Bitmap patterns

Bitmap patterns consist of arrays of pixels stored as standard image files, in distinction to Vector graphic patterns (below). Bitmaps are best for continuous-toned images, especially the sine-modulated images in some of the patterns below.

The first three patterns, SFR:quadrants, SFR rectangles, and Distortion grid or checkerboard , are available in all versions. Most of the remaining patterns are available in Imatest Master only.

Print height can be selected in cm (for prints) or pixels (for standard video/screen sizes). Available print sizes are 25x18 cm (for A4 paper), 25x20 cm (for US letter paper), 40x28 cm (for A3 paper), and 40x30 cm (for Super A3/Super B paper). In addition, files can be created with the following sizes, which correspond to standard display resolutions: 640x480, 600x800, 768x1024, 960x1280, 1024x1280, and 1200x1600 pixels.

SFR: quadrants (All versions)

This is the standard chart for SFR measurements. It should be tilted when it is photographed. Instructions are found in Using SFR, Part 1.

Options include adjustment of pixels per inch (100 is recommended), contrast ratio (10 or 4 is recommended), gamma (2.2 is recommended for standard color spaces such as sRGB or Adobe RGB), and highlight color (usually white).

SFR: two rectangles (All versions)

This chart is also used for SFR measurements. It should be cut into two segments (left and right sides) and tilted in a manner similar to the SFR quadrants chart, above, when photographed.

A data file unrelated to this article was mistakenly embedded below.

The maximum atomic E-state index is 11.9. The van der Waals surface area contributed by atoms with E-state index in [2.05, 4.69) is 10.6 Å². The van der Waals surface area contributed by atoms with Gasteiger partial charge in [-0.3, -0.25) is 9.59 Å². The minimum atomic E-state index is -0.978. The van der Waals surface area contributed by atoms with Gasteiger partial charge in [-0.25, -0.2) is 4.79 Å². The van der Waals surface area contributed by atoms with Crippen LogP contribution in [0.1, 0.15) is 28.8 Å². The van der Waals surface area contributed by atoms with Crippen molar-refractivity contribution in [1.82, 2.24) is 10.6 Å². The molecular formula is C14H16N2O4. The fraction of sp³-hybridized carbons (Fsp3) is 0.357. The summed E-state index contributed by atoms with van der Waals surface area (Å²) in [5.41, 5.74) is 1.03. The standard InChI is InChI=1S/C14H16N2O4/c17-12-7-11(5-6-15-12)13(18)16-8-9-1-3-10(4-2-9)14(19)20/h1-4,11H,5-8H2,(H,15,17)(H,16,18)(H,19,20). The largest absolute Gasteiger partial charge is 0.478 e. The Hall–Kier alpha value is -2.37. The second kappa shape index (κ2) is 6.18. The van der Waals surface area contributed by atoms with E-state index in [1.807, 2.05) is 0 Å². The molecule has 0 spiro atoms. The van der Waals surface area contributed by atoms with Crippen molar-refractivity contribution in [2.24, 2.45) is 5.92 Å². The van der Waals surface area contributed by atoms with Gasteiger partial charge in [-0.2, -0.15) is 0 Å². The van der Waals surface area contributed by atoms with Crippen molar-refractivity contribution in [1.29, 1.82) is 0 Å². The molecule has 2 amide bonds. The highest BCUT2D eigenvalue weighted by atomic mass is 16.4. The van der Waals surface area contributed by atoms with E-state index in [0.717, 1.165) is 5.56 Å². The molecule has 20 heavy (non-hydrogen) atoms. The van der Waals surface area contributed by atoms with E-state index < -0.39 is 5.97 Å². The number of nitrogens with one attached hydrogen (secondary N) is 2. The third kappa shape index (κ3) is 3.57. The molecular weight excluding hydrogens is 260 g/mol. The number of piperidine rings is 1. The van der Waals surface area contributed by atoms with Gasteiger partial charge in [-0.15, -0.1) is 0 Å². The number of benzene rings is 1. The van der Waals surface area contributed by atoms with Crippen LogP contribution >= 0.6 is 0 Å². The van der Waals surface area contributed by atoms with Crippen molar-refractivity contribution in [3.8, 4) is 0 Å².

Options are the same as SFR quadrants.

Distortion grid or checkerboard (All versions)


Distortion grid… generates grid or checkerboard test charts for the Distortion module. (grid is shown on the right, but checkerboard is recommended.)

Options include PPI, Highlight color, and Type (Grid or Checkerboard). Maximum contrast is always used. High resolution is not necessary. 100-300 pixels per inch is recommended.

Grid chart
Distortion (grid)
A portion of the input dialog box for the grid pattern is shown on the right. Several of the popup menu boxes are different for Distortion grid or checkerboard.Horizontal divisions and Vertical divisions are specified in the bottom two boxes. 10-20 Horizontal divisions works well in most cases. Vertical divisions has the option, “Square” that makes the grids square. This is the default, recommended in most cases.Checkerboard is recommended for most distortion measurements because line width is not an issue. The following paragraph only applies to grid patterns, where line width must be matched to image resolution.

For grid patterns, Line width (pxls) is typically set somewhere in the range of .01*PPI to .025*PPI. The printed line should be clear (not pale), but not very thick. 3 pixels is appropriate for a 150 PPI file. Lines in the preview image are thicker relative to the grid size than they are in the final image.